July 3, 6
Silver Lode (1954)
With John Payne, Dan Duryea, Lizabeth Scott, Harry Carey, Jr.
A key 5os Western, and the damnedest McCarthy comment you’ve ever seen. Again, Alton and his cameras roam the ranches of Hollywood to amazing results.

Be sure to look at the complete listing. I highly recommend Slightly Scarlet (1956), an incredible Technicolor, Superscope film noir shot by John Alton.

Thanks to Stephen Bowie.

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John Ford didn’t have much interest in discussing his creative process. Anybody who’s read a book or two on him knows he downplayed his incredible artistry (and sentimentality) at every turn, preferring to fall back on his reputation (deserved) as a mean old man who happened to make great movies.

Ford’s greatest collaborator, John Wayne, worked very hard to look like he wasn’t working at all. The fact that so many today think of Wayne as more a personality than an actor shows how well he succeeded.

Ward Bond was a natural, plain and simple. Over 200 films and a TV series, Wagon Train, certainly benefited from his style (or lack of style).

942276_10152879710740495_1097840882_nThe politics of these three men were as varied as their approach to their craft, but they formed a fast friendship that lasted for decades — from Wayne and Bond playing football at USC in the late 20s to Bond’s death in 1960 and on to Ford’s passing in 1973. It’s a sort of father-sons relationship that just happens to include some of the finest films ever made.

If you’re a frequenter of this blog, you’ve probably got shelves loaded with books on Ford and Wayne. Some are indispensable, some are good, some aren’t so hot but maybe contain a still you can’t live without. I’d put Three Bad Men in the indispensable stack.

What Scott Allen Nollen does that sets Three Bad Men apart is use Bond’s biography (which has never been tackled before, to my knowledge) as the backbone on which the rest of the book hangs. Nollen covers the films they made together, along with the pictures that came between them. The book really benefits from this larger context, from the ups and downs of their individual careers (Wayne’s picture before The Searchers was The Conqueror; Bond went from My Darling Clementine straight to It’s A Wonderful Life) to the irony of Ford’s later years, when Wayne’s superstardom and Bond’s TV success made it harder for Pappy to line up his cast — when he could get a project off the ground.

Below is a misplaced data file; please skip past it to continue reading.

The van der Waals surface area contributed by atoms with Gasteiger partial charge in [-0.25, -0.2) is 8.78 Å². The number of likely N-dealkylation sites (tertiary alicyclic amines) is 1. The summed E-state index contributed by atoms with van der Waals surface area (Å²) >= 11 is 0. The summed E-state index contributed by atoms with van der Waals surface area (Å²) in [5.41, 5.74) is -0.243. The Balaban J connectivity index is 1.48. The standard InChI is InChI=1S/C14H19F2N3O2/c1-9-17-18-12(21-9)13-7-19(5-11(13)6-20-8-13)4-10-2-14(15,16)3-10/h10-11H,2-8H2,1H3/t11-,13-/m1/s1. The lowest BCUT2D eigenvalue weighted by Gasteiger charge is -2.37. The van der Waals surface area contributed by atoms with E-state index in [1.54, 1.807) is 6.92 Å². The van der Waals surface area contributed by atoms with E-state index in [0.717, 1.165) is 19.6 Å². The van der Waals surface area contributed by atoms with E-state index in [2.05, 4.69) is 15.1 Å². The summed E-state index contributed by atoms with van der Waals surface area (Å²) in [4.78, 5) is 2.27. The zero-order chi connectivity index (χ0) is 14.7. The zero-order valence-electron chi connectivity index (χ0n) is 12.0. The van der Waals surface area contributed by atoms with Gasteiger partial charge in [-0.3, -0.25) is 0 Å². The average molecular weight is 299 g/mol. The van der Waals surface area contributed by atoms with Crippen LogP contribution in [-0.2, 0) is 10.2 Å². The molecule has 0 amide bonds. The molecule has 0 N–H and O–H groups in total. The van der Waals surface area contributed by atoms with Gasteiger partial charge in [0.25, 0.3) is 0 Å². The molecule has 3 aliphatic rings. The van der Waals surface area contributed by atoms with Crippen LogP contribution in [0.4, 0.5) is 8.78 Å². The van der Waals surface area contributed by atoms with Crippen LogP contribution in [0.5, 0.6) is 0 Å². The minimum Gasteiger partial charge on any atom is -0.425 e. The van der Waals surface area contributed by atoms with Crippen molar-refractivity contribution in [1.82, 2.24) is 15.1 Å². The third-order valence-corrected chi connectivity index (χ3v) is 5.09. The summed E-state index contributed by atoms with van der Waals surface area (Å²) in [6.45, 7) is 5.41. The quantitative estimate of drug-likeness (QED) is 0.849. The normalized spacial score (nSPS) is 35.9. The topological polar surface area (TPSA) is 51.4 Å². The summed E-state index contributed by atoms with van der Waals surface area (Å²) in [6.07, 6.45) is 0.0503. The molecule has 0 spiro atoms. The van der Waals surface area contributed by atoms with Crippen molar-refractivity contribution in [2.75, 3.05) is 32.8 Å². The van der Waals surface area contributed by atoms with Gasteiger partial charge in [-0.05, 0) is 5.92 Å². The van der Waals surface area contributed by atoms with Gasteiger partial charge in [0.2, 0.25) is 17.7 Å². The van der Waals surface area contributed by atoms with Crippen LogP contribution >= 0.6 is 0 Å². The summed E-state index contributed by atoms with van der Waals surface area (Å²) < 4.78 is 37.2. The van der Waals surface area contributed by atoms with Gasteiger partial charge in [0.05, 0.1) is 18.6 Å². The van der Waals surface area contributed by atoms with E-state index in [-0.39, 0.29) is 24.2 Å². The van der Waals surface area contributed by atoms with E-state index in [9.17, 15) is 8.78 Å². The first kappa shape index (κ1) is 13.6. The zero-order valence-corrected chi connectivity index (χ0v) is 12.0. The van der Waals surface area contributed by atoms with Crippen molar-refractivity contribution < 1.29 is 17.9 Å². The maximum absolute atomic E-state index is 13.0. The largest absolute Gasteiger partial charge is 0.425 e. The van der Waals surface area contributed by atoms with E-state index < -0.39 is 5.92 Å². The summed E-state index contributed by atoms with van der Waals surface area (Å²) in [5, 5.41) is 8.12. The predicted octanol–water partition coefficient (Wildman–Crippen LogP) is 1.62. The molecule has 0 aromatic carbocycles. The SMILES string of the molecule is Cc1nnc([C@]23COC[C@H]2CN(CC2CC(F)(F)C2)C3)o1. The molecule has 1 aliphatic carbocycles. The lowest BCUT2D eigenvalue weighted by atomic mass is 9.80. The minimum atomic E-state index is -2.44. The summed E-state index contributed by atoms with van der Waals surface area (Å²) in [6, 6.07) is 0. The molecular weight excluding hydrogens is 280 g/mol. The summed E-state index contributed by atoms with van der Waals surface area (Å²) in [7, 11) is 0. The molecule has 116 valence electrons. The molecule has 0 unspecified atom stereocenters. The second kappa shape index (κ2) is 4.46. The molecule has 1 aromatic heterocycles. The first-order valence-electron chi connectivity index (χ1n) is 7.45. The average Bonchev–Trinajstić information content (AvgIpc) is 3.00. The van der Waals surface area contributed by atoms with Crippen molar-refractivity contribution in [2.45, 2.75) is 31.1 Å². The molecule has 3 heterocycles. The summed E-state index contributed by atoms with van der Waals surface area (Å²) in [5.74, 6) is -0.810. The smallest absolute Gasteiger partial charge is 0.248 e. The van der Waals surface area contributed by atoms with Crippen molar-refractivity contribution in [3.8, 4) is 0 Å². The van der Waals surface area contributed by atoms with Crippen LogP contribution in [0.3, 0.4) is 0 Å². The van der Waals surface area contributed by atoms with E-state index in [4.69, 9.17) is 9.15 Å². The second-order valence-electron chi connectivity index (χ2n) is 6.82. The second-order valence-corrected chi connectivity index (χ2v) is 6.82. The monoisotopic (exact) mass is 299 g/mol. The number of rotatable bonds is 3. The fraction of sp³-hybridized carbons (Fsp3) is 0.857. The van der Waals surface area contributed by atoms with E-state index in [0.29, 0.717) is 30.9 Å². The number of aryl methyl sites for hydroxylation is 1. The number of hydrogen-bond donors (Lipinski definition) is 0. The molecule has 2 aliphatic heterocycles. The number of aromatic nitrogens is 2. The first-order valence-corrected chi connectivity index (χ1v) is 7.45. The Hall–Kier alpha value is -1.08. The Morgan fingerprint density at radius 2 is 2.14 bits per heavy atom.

ward-bond-jfAs with most books about these men, tales of drinking and mischief fly fast and furious, along with valuable insight into their working relationship. Nollen strikes an almost perfect balance between the meticulously researched and the engagingly told. I found this a fun, fast, enlightening read — up there with the Bogdanovich book. (Some sections have already seen a second pass.) My only complaint: I would’ve liked another 20-30 pages on They Were Expendable (1945). Inspired by this book, I’m planning a Ford/Wayne/Bond binge, beginning with the Blu-ray of The Sun Shines Bright (1953).

Three Bad Men: John Ford, John Wayne, Ward Bond by Scott Allen Nollen, foreword by Michael A Hoey

398 pages Published 2013 by McFarland & Company, Inc  – ISBN 978-0-7864-5854-7

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Eric Hilliard “Ricky” Nelson
(May 8, 1940 – December 31, 1985)

Ricky Nelson only made one Western, but what a Western he made — Howard Hawks’ Rio Bravo (1959). His birthday seems like a good excuse to post this rather odd behind-the-scenes photo from my favorite cowboy movie.

Incidentally, Ricky’s older brother Dave also made a great Western in ’59, Andre de Toth’s Day Of The Outlaw.